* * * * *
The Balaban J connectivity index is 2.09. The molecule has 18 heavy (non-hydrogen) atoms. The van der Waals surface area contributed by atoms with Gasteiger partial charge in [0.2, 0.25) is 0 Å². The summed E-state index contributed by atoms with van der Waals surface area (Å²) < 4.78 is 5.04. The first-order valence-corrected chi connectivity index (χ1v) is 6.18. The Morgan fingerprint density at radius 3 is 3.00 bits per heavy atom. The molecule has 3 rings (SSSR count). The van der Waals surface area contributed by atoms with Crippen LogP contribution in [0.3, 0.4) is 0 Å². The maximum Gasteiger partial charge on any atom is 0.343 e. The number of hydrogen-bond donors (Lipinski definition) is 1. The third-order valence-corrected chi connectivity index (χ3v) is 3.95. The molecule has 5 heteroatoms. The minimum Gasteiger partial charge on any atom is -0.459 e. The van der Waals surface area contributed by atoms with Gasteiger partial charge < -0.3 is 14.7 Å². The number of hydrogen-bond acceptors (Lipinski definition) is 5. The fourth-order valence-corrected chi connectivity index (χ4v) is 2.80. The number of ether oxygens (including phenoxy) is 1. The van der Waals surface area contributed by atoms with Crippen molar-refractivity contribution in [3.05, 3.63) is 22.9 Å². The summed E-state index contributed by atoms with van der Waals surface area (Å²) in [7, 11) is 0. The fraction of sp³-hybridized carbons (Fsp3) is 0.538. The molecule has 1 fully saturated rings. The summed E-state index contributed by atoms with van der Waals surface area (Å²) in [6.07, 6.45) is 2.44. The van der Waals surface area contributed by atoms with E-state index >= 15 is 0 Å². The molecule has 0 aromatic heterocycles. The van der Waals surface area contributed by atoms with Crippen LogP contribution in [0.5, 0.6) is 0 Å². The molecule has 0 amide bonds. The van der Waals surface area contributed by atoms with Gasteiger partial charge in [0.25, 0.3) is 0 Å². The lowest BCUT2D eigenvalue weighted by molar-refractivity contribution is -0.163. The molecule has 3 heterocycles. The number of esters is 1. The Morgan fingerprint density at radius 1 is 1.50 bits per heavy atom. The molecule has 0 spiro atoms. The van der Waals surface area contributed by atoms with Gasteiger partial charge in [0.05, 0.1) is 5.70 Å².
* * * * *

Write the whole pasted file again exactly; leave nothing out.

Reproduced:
The Balaban J connectivity index is 2.09. The molecule has 18 heavy (non-hydrogen) atoms. The van der Waals surface area contributed by atoms with Gasteiger partial charge in [0.2, 0.25) is 0 Å². The summed E-state index contributed by atoms with van der Waals surface area (Å²) < 4.78 is 5.04. The first-order valence-corrected chi connectivity index (χ1v) is 6.18. The Morgan fingerprint density at radius 3 is 3.00 bits per heavy atom. The molecule has 3 rings (SSSR count). The van der Waals surface area contributed by atoms with Crippen LogP contribution in [0.3, 0.4) is 0 Å². The maximum Gasteiger partial charge on any atom is 0.343 e. The number of hydrogen-bond donors (Lipinski definition) is 1. The third-order valence-corrected chi connectivity index (χ3v) is 3.95. The molecule has 5 heteroatoms. The minimum Gasteiger partial charge on any atom is -0.459 e. The van der Waals surface area contributed by atoms with Gasteiger partial charge < -0.3 is 14.7 Å². The number of hydrogen-bond acceptors (Lipinski definition) is 5. The fourth-order valence-corrected chi connectivity index (χ4v) is 2.80. The number of ether oxygens (including phenoxy) is 1. The van der Waals surface area contributed by atoms with Crippen molar-refractivity contribution in [3.05, 3.63) is 22.9 Å². The summed E-state index contributed by atoms with van der Waals surface area (Å²) in [7, 11) is 0. The fraction of sp³-hybridized carbons (Fsp3) is 0.538. The molecule has 1 fully saturated rings. The summed E-state index contributed by atoms with van der Waals surface area (Å²) in [6.07, 6.45) is 2.44. The van der Waals surface area contributed by atoms with E-state index >= 15 is 0 Å². The molecule has 0 aromatic heterocycles. The van der Waals surface area contributed by atoms with Crippen LogP contribution in [0.5, 0.6) is 0 Å². The molecule has 0 amide bonds. The van der Waals surface area contributed by atoms with Gasteiger partial charge in [0.25, 0.3) is 0 Å². The lowest BCUT2D eigenvalue weighted by molar-refractivity contribution is -0.163. The molecule has 3 heterocycles. The number of esters is 1. The Morgan fingerprint density at radius 1 is 1.50 bits per heavy atom. The molecule has 0 spiro atoms. The van der Waals surface area contributed by atoms with Gasteiger partial charge in [0.05, 0.1) is 5.70 Å².